Monday, November 6, 2006

"Sir, would you like to make a donation?"

I guess most of you have had experience being asked to make a donation in some public place like restaurants and schools. Usually, those people hold a donation box and a poster that shows some starving children in some developing country. Most of the time they get rejected by the potential donors but they are persistent enough to go around the whole restaurant to ask every single customer. Did I ever donate any money to them? No Way.

Why? First of all, 9 out of 10 times I have never heard of the charity organizations that they are representing. Even I do know the organization, say, Red Cross, there is no way for me to find out if they are authentic.

"Hey this is my Red Cross employee ID."

Hey, how do I know that your ID is authentic? Not to mention the fact that I have never seen a Red Cross employee ID, even I have seen one, your ID can just be a fake one that looks very similar to the real one. Honestly, it is very difficult for one to prove that s/he is an authentic representative of some organization in a short time. If it is a person holding ID and working in a well-publicized charity event held by well-known organization, I would believe that s/he is authentic, but usually it is not the case.

If I am not sure if my money will fall into good hands or not, I will not donate even a buck. Why don't I just write a check to American Red Cross and mail it to them or donate through their website if I want to help the poor? Not to say that there is no chance that some malicious Red Cross internal employees can steal my money that way but it is quite unlikely. Because of that, I would rather give a buck or two to a beggar who holds a sign saying "Need a Beer" at the freeway entrance than a mysterious good-looking person claiming to be a representative from Red Cross. At least I know the beggar will probably use my money to buy a beer in the first case.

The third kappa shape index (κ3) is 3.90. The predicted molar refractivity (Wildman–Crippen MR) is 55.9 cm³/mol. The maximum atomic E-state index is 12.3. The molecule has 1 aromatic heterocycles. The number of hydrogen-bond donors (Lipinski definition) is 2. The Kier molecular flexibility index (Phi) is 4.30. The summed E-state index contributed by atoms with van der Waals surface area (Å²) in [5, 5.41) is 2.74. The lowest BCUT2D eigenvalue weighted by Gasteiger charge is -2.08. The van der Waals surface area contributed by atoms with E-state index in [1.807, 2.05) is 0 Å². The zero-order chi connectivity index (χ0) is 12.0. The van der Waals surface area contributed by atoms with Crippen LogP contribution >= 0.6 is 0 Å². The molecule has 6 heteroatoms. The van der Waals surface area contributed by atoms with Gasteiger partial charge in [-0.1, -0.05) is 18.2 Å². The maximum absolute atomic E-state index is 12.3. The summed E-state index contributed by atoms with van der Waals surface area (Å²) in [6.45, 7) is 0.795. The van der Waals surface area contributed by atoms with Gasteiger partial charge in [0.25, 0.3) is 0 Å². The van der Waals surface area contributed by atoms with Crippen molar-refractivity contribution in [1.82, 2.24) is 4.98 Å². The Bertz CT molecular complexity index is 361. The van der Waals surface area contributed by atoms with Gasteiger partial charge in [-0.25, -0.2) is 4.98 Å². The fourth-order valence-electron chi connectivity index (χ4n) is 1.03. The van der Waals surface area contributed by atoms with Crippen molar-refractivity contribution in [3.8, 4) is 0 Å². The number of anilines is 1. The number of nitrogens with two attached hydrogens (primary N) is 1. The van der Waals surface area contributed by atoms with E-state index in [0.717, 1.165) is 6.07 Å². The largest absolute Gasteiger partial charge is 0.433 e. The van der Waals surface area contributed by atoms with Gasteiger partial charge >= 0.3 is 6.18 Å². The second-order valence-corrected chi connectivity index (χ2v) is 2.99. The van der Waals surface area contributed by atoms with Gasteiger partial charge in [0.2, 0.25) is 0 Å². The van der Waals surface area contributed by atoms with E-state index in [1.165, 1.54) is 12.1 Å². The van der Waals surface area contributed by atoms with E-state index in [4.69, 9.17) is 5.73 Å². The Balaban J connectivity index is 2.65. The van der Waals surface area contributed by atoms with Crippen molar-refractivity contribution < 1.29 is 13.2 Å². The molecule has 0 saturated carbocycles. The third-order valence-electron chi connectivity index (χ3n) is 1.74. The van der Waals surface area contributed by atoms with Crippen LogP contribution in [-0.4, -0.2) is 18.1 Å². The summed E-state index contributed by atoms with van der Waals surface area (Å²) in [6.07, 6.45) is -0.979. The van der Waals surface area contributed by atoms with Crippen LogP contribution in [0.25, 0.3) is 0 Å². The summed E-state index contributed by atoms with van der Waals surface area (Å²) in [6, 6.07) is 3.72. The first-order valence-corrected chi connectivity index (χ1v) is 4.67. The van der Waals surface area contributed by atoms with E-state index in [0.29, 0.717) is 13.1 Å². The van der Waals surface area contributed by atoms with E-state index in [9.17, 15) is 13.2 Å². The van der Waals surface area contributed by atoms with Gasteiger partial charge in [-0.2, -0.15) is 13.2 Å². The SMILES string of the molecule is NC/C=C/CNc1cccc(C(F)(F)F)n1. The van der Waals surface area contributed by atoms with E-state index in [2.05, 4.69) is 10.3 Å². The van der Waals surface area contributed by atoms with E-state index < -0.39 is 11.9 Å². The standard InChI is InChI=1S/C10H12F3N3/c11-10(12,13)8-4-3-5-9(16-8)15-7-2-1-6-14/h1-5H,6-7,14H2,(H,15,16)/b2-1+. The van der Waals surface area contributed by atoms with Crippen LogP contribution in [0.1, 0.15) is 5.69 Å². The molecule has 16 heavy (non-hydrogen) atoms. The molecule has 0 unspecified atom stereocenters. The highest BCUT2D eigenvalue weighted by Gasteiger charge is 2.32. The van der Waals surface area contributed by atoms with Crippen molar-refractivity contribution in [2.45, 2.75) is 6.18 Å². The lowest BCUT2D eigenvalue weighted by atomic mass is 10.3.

Talking about people at the freeway entrances, those people who sell oranges, peanuts, cherries and flowers at those places really deserve your help to my mind. Their oranges are probably not better than those from Fresh & Easy, but they try to earn themselves a living instead of getting welfare and/or foodstamp from the government and contribute nothing to society. If they get only $2 for a bag of 20 oranges, you can imagine how little they make in a day. Yet, they are willing to wait at freeway entrances while exposed to direct sunlight all day long and surrounded by polluted air from the vehicles.

If you are one of those people selling stuff at freeway entrances or exits, please take cares and watch out for dangerous drivers for your own safety...